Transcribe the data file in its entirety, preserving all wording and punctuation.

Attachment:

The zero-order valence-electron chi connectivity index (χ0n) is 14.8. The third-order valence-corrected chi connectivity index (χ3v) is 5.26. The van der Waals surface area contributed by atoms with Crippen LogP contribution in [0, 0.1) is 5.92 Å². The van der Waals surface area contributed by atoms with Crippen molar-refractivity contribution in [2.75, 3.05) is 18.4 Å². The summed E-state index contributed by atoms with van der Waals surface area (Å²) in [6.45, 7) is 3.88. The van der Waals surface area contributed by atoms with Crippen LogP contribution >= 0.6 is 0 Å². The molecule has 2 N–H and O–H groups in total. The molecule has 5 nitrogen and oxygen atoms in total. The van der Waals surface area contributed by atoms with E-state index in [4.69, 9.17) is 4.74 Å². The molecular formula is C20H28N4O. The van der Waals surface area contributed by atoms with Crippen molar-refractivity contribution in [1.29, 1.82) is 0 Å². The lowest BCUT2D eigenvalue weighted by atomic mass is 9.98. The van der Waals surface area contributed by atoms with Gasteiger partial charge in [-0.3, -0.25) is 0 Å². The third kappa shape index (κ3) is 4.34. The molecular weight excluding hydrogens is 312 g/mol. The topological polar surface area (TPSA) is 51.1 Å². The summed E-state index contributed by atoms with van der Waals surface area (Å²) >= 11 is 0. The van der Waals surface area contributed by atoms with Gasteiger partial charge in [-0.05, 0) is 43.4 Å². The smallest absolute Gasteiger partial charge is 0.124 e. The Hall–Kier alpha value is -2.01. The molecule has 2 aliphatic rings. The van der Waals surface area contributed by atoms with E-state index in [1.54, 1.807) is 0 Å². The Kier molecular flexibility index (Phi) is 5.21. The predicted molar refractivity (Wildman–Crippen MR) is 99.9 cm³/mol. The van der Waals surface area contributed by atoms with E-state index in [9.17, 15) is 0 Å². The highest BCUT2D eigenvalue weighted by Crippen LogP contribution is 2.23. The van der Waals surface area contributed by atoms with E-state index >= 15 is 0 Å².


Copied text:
The zero-order valence-electron chi connectivity index (χ0n) is 14.8. The third-order valence-corrected chi connectivity index (χ3v) is 5.26. The van der Waals surface area contributed by atoms with Crippen LogP contribution in [0, 0.1) is 5.92 Å². The van der Waals surface area contributed by atoms with Crippen molar-refractivity contribution in [2.75, 3.05) is 18.4 Å². The summed E-state index contributed by atoms with van der Waals surface area (Å²) in [6.45, 7) is 3.88. The van der Waals surface area contributed by atoms with Crippen LogP contribution >= 0.6 is 0 Å². The molecule has 2 N–H and O–H groups in total. The molecule has 5 nitrogen and oxygen atoms in total. The van der Waals surface area contributed by atoms with E-state index in [4.69, 9.17) is 4.74 Å². The molecular formula is C20H28N4O. The van der Waals surface area contributed by atoms with Crippen molar-refractivity contribution in [1.29, 1.82) is 0 Å². The lowest BCUT2D eigenvalue weighted by atomic mass is 9.98. The van der Waals surface area contributed by atoms with Gasteiger partial charge in [-0.3, -0.25) is 0 Å². The third kappa shape index (κ3) is 4.34. The molecular weight excluding hydrogens is 312 g/mol. The topological polar surface area (TPSA) is 51.1 Å². The summed E-state index contributed by atoms with van der Waals surface area (Å²) >= 11 is 0. The van der Waals surface area contributed by atoms with Gasteiger partial charge in [-0.05, 0) is 43.4 Å². The smallest absolute Gasteiger partial charge is 0.124 e. The Hall–Kier alpha value is -2.01. The molecule has 2 aliphatic rings. The van der Waals surface area contributed by atoms with E-state index in [1.54, 1.807) is 0 Å². The Kier molecular flexibility index (Phi) is 5.21. The predicted molar refractivity (Wildman–Crippen MR) is 99.9 cm³/mol. The van der Waals surface area contributed by atoms with E-state index in [9.17, 15) is 0 Å². The highest BCUT2D eigenvalue weighted by Crippen LogP contribution is 2.23. The van der Waals surface area contributed by atoms with E-state index >= 15 is 0 Å².